It was all very interesting. However, my photo of the scene was spoiled by a man dressed as Spiderman holding up a board advertising pizzas. Or perhaps he made it more interesting, I don't know.

The two teams line up for handshakes pre-kick-off.
This diversion was all very well, but I was in Banbury for a football match. It was a big one, between two sides that were on lengthy winning runs - Winchester City had won six league games in a row, but Banbury United had gone one better, with seven in a row. Unsurprisingly with records like that, they were the top two clubs in the Southern League's South & West Division going in to the match.

There was much talk beforehand about the two clubs' top scorers - Winchester's Warren Bentley had recently been scouted by the likes of Luton Town and Notts County - non-league's "next Jamie Vardy" is out there somewhere, and why shouldn't it be Bentley, who has scored 101 goals in the last season and a half? But never mind Jamie Vardy, remember that Charlie Austin also came to promininence via the Wessex League a few seasons ago, which is where Bentley scored so many goals last season, helping his club to promotion.

Banbury's Ricky Johnson has also been scoring for fun this season, including five hat-tricks. Is he the next non-league sensation? Rings on his fingers, the ball on his toes, he shall score goals wherever he goes... It would be interesting to compare the two hotshots side by side on the same pitch.

The game gets under way with old industrial buildings as a backdrop on the Power Park side.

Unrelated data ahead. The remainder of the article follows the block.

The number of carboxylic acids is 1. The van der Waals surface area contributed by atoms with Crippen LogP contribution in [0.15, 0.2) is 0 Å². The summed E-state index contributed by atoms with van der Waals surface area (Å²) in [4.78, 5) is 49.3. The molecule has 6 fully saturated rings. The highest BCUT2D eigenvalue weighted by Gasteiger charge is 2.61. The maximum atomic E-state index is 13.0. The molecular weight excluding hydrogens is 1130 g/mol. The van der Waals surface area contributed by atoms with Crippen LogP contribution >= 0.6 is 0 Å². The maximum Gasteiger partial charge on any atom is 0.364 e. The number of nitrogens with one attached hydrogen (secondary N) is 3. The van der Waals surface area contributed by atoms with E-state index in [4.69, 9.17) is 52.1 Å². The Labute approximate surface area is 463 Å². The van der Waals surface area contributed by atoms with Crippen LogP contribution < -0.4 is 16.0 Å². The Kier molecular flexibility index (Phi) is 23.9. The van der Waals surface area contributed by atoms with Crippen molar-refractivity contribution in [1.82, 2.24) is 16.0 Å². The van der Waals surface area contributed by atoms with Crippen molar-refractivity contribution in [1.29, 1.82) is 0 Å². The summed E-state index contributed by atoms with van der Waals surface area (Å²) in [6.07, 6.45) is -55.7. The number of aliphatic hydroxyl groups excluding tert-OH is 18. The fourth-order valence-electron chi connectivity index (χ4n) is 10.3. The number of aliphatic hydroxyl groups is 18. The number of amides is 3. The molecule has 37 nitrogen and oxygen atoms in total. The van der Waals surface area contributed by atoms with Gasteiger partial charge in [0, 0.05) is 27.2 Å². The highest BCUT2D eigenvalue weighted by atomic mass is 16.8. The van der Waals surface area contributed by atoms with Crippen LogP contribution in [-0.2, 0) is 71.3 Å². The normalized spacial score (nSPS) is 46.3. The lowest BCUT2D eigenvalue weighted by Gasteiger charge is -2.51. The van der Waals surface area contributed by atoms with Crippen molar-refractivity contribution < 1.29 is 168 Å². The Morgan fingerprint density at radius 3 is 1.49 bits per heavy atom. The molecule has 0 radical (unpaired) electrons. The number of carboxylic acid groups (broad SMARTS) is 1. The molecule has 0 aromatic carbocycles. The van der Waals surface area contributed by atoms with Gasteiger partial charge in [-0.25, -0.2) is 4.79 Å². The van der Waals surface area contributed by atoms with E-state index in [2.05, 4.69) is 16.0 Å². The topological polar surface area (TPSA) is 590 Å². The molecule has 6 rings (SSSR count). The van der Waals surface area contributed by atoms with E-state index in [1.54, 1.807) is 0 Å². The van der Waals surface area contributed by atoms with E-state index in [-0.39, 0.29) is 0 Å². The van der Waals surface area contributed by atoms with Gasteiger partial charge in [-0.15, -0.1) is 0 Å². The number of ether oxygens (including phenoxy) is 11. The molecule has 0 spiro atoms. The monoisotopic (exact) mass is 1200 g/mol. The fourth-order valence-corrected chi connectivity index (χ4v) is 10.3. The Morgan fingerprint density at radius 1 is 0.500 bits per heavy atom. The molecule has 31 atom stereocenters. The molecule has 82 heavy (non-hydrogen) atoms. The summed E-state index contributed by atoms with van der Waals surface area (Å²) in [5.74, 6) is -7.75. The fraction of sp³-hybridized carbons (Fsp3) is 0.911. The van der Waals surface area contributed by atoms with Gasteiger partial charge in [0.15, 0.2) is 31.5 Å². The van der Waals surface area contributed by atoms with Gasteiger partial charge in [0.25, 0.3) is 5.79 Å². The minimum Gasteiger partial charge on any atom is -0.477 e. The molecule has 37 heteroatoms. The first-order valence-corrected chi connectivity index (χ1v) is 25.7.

I was looking forward to this one. Banbury had been trailing the match heavily on social media during the preceding week. They were offering half-price admission, hoping for a big crowd. Walking towards the ground along a narrow pavementless road at twenty to three, it was clear that the locals had taken heed, as car after car after car drove carefully past me towards the club car parks.

Banbury's Spencer Stadium (they were originally called Banbury Spencer) is situated at the conclusion of this bumpy road at the far end of the Power Park Industrial Estate. It is squashed between warehouses and factories on two sides, with the main London to Birmingham railway line fifty yards from the entrance on the east side (three-carriage Chiltern Rail and longer Virgin Cross Country trains chugged by every few minutes throughout the match, visible between the stand and the clubhouse). At the far end of the ground is open land, over which you can see the trains disappearing in to the distance, London-bound, with lorries and vans poking up above the vegetation beyond the train tracks, hurtling along the M40 towards Birmingham. Further away, the green-grey Chiltern Hills are visible, covered in copses and spinneys.

On the far side of the ground, there's a small patch of rough grass, which slides down in to the River Cherwell, thin, grey and cold, meandering aimlessly towards Oxford with its cargo of empty crisp packets.

Amongst all this unremarkable land sits the bright and cheerful Spencer Stadium, painted in the club colours of red and yellow.

Banbury United's Felipe Barcelos scores the opening goal.
It's a fine ground. To the left of the main entrance is a one-storey clubhouse building, which was heaving on Saturday - this was to be the highest crowd of the season so far in this division - higher than one of the matches in the Conference National league this weekend at 589. Walking around the ground, the far end is hard standing, but it is wide and gently sloping towards the pitch, such that the back of the slope is the equivalent of approximately two steps of terracing, so that fans at the back can see over those at the front.

Past the corner flag and up to the first dugout is a thin stretch of paving. Beyond the second dugout, twelve steps of uncovered crumbly terracing rises up, giving a good elevated view over the pitch. This terracing carries on round the corner, where the back six steps are covered by a bright red tin roof, held up by yellow steel posts, which reaches almost to the far side. Where the cover stops, there is a yellow tea hut. Around the final corner, past a rusty roller parked outside the club shop (not open on Saturday - souvenirs available in the clubhouse instead), you come to the seated stand, built in 2003 - another red structure, but this time with blue plastic seats.